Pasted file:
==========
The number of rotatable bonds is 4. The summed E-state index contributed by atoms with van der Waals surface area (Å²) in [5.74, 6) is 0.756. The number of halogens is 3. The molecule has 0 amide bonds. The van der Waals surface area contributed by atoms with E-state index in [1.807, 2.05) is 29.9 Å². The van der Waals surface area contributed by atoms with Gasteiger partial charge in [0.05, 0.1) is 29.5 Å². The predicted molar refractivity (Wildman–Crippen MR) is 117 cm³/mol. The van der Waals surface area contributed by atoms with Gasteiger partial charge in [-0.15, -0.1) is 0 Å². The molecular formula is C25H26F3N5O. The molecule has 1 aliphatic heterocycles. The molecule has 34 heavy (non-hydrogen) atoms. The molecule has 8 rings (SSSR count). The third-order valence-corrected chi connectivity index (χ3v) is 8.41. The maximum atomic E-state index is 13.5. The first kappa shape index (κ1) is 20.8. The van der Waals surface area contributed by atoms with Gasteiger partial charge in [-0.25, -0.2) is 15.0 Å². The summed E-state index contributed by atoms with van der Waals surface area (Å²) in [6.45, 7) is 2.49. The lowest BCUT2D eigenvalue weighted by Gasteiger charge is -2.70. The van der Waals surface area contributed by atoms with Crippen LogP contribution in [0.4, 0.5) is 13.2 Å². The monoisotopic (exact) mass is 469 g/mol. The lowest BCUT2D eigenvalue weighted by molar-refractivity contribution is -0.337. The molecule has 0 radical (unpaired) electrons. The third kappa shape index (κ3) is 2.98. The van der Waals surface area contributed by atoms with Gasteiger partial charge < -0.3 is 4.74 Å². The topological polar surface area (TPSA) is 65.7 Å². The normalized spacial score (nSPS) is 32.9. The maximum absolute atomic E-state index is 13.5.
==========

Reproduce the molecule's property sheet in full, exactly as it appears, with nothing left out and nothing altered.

The number of rotatable bonds is 4. The summed E-state index contributed by atoms with van der Waals surface area (Å²) in [5.74, 6) is 0.756. The number of halogens is 3. The molecule has 0 amide bonds. The van der Waals surface area contributed by atoms with E-state index in [1.807, 2.05) is 29.9 Å². The van der Waals surface area contributed by atoms with Gasteiger partial charge in [0.05, 0.1) is 29.5 Å². The predicted molar refractivity (Wildman–Crippen MR) is 117 cm³/mol. The van der Waals surface area contributed by atoms with Gasteiger partial charge in [-0.15, -0.1) is 0 Å². The molecular formula is C25H26F3N5O. The molecule has 1 aliphatic heterocycles. The molecule has 34 heavy (non-hydrogen) atoms. The molecule has 8 rings (SSSR count). The third-order valence-corrected chi connectivity index (χ3v) is 8.41. The maximum atomic E-state index is 13.5. The first kappa shape index (κ1) is 20.8. The van der Waals surface area contributed by atoms with Gasteiger partial charge in [-0.25, -0.2) is 15.0 Å². The summed E-state index contributed by atoms with van der Waals surface area (Å²) in [6.45, 7) is 2.49. The lowest BCUT2D eigenvalue weighted by Gasteiger charge is -2.70. The van der Waals surface area contributed by atoms with Crippen LogP contribution in [0.4, 0.5) is 13.2 Å². The monoisotopic (exact) mass is 469 g/mol. The lowest BCUT2D eigenvalue weighted by molar-refractivity contribution is -0.337. The molecule has 0 radical (unpaired) electrons. The third kappa shape index (κ3) is 2.98. The van der Waals surface area contributed by atoms with Gasteiger partial charge < -0.3 is 4.74 Å². The topological polar surface area (TPSA) is 65.7 Å². The normalized spacial score (nSPS) is 32.9. The maximum absolute atomic E-state index is 13.5.